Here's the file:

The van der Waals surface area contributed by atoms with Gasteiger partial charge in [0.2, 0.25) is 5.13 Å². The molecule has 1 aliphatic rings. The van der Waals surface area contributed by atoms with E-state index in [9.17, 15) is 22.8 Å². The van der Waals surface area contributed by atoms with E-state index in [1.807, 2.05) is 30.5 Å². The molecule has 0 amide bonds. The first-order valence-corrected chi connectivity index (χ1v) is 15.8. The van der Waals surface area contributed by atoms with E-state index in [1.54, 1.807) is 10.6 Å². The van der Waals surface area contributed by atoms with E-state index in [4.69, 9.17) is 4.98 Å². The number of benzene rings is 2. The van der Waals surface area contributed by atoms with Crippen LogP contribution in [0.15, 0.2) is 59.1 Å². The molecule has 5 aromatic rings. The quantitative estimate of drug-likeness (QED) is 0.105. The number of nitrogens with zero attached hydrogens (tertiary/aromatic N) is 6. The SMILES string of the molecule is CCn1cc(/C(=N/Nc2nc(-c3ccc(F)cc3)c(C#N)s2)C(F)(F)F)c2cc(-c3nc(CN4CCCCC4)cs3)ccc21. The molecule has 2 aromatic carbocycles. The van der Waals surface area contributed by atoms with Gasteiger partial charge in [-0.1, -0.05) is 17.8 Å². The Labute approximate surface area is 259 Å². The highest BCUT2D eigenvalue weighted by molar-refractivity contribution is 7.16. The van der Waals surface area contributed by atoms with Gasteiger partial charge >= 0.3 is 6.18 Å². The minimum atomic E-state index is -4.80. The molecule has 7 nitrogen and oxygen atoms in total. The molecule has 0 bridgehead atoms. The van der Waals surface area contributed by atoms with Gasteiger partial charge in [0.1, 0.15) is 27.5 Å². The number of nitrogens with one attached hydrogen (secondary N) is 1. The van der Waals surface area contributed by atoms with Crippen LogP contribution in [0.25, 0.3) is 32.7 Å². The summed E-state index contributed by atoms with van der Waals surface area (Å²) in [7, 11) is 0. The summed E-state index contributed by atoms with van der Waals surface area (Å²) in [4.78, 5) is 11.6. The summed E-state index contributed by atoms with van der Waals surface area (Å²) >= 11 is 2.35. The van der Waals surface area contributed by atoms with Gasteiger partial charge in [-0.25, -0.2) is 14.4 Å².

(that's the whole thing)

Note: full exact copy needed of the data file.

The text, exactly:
The van der Waals surface area contributed by atoms with Gasteiger partial charge in [0.2, 0.25) is 5.13 Å². The molecule has 1 aliphatic rings. The van der Waals surface area contributed by atoms with E-state index in [9.17, 15) is 22.8 Å². The van der Waals surface area contributed by atoms with E-state index in [1.807, 2.05) is 30.5 Å². The molecule has 0 amide bonds. The first-order valence-corrected chi connectivity index (χ1v) is 15.8. The van der Waals surface area contributed by atoms with E-state index in [1.54, 1.807) is 10.6 Å². The van der Waals surface area contributed by atoms with E-state index in [4.69, 9.17) is 4.98 Å². The number of benzene rings is 2. The van der Waals surface area contributed by atoms with Crippen LogP contribution in [0.15, 0.2) is 59.1 Å². The molecule has 5 aromatic rings. The quantitative estimate of drug-likeness (QED) is 0.105. The number of nitrogens with zero attached hydrogens (tertiary/aromatic N) is 6. The SMILES string of the molecule is CCn1cc(/C(=N/Nc2nc(-c3ccc(F)cc3)c(C#N)s2)C(F)(F)F)c2cc(-c3nc(CN4CCCCC4)cs3)ccc21. The molecule has 2 aromatic carbocycles. The van der Waals surface area contributed by atoms with Gasteiger partial charge in [-0.1, -0.05) is 17.8 Å². The Labute approximate surface area is 259 Å². The highest BCUT2D eigenvalue weighted by molar-refractivity contribution is 7.16. The van der Waals surface area contributed by atoms with Gasteiger partial charge >= 0.3 is 6.18 Å². The minimum atomic E-state index is -4.80. The molecule has 7 nitrogen and oxygen atoms in total. The molecule has 0 bridgehead atoms. The van der Waals surface area contributed by atoms with Gasteiger partial charge in [0.1, 0.15) is 27.5 Å². The number of nitrogens with one attached hydrogen (secondary N) is 1. The van der Waals surface area contributed by atoms with Crippen LogP contribution in [0.25, 0.3) is 32.7 Å². The summed E-state index contributed by atoms with van der Waals surface area (Å²) in [7, 11) is 0. The summed E-state index contributed by atoms with van der Waals surface area (Å²) in [4.78, 5) is 11.6. The summed E-state index contributed by atoms with van der Waals surface area (Å²) >= 11 is 2.35. The van der Waals surface area contributed by atoms with Gasteiger partial charge in [-0.25, -0.2) is 14.4 Å².